Monday, April 25, 2011

Public Education in Indiana

Ahh...for those of you not interested in my state government political views, read no further. This is merely a futile attempt to give pause in the minds of my state legislature. I have even created a handy-dandy facebook group in order to further my efforts. I don't suppose it will get as much coverage as the "I like dill pickles more than Justin Bieber" group. So here comes the spiel (which is german for game/play, funny huh?):

All of us have heard plenty about education reform, and we each would like to paint our demons varying shades of red. Is it the cash strapped school system, teachers who sit back like tics and suck in the rich public dollars, or is it a failure of our society to emphasize education in the home AND at school. I will seek to address these issues as I make my claim (contrary to a politician who merely points out glaring flaws without any suggestion for change, watch carefully, they do it all of the time) that public schools can not be fixed simply by changing out the staff every two years (no war is won if your commanders are rotated out every six months).

Do I think that our public schools are desperate for funds? Yes I do. Why is it that many schools can no longer afford to operate a budget that would allow a similar curicullum as to that I experienced as a child growing up in three states? This not only applies to art, gym, woodworking, etc., but also to the aides and teachers who facilitate those students who struggle with basic academic requirements. Some might say, “throwing money at a problem doesn’t fix it”, well as a working-class individual, I know that if someone threw a bunch of money my way, I could find good use for it. Ok, no one wants to pay more taxes, fine. How about we allocate one-quarter of the amount that we paid to develop a war chopper that will not perform in the sand? Just asking. You can do your own research.

Are teachers fat tics sucking the lifeblood out of our economy? Hmmm… only an idiot would make the assertion that teachers are over-paid. Let’s just take an aerial survey of a government employee's (i.e. governor) home versus the housing of the average fourth-grade teacher (google earth should do it if you’re curious). I know I have seen my children’s teachers shell out bucks from their personal accounts to fund a child’s education, not to mention the "donations" (donation is sly for, "I felt so horrible, his socks were soaked because his shoes had holes in them. Besides I got them on sale") of shoes, clothes, and warm blankets that these teachers quietly pass on to students in need without comment. Does that mean that all teachers are the cat’s meow? No, not every contractor is the best, nor every surgeon (though when I finally save up for that lobotomy, I hope I get the top dog, at least a C average or better in Med School), nor every truck driver, but does that mean we condemn the entire profession? .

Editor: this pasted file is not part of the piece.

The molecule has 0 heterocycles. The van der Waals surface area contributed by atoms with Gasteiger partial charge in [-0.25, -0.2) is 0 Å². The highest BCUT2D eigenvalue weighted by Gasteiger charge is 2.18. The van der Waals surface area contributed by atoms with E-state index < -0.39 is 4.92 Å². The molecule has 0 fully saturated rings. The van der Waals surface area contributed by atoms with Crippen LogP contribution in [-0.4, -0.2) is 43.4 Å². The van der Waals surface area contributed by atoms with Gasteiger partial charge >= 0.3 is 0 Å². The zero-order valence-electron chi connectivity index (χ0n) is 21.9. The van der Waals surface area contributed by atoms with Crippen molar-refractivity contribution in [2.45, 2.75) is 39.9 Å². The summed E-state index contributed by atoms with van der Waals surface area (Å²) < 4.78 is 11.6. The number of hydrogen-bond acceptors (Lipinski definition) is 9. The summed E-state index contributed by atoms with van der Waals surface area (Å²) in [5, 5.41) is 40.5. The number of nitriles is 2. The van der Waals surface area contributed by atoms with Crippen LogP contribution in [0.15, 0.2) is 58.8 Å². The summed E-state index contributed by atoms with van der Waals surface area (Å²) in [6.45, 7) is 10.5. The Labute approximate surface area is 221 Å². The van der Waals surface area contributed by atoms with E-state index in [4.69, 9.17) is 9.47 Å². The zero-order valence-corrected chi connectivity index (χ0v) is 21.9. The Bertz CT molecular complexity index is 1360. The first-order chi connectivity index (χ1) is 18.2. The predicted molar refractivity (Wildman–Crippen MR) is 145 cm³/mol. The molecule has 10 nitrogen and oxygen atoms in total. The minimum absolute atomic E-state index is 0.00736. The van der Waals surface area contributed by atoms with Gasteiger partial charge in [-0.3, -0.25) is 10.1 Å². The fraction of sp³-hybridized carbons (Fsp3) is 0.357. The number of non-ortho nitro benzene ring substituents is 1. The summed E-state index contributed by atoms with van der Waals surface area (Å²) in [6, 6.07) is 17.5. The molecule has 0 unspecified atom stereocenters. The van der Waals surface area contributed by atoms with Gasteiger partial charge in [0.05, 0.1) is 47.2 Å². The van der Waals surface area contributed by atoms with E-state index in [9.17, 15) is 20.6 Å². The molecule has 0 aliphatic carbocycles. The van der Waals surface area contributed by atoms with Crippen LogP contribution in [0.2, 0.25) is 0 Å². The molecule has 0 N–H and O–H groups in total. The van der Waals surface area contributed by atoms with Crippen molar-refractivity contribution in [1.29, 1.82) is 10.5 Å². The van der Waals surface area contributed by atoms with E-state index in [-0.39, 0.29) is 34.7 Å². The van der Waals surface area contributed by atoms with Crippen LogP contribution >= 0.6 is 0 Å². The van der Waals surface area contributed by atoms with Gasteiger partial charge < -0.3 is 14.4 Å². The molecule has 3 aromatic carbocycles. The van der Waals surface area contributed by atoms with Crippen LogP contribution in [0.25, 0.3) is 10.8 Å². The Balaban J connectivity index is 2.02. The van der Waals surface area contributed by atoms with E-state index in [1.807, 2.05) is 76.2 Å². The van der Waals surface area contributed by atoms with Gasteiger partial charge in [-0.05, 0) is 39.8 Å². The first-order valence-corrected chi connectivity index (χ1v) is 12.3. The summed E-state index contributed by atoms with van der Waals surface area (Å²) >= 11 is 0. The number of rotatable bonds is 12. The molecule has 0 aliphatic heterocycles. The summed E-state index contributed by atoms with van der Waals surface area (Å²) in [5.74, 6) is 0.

Let us presume that you are a teacher of any class, any grade. You have multiple students who come to school without clean clothes, solid meals, support, or affection. How do you motivate these students to succeed? Suppose you have a student born of a foreign language (before all you naysayers on the immigration front can say boo, let me remind you that if you are white, this isn’t your native land, it is only slavery, disease, and progressive violence that has cleared the way for you, so let’s not begrudge another the bounty of which we have taken advantage of for so many centuries [anyone remember those “No Irish Allowed” signs of the 1890’s]), where is your supporting linguist (probably working for the U.S. Military, they get all of the good linguists)? Second language students (regardless of reading proficiency) take the same ISTEP, so watch those numbers. Haha, before you go blaming those ESL (English as a Second Language) kids, check your statistics: The higher the percentage of students in a district receiving free lunch, the lower the tests scores, regardless of race, color, or creed. So now that we have found a direct correlation between objective data and low test scores, perhaps we should address that issue. Which is, of course, low income. Can we make everyone rich so that we are all smarter, cooler, and better-dressed? Nope, but indiscriminate teacher lay-offs aren’t the solution either. If you doubt my facts, look them up (poverty levels vs. standardized test scores). You also might want to look in on U.S. scores versus those of so-called competitor nations. We might do well to do a little emulating.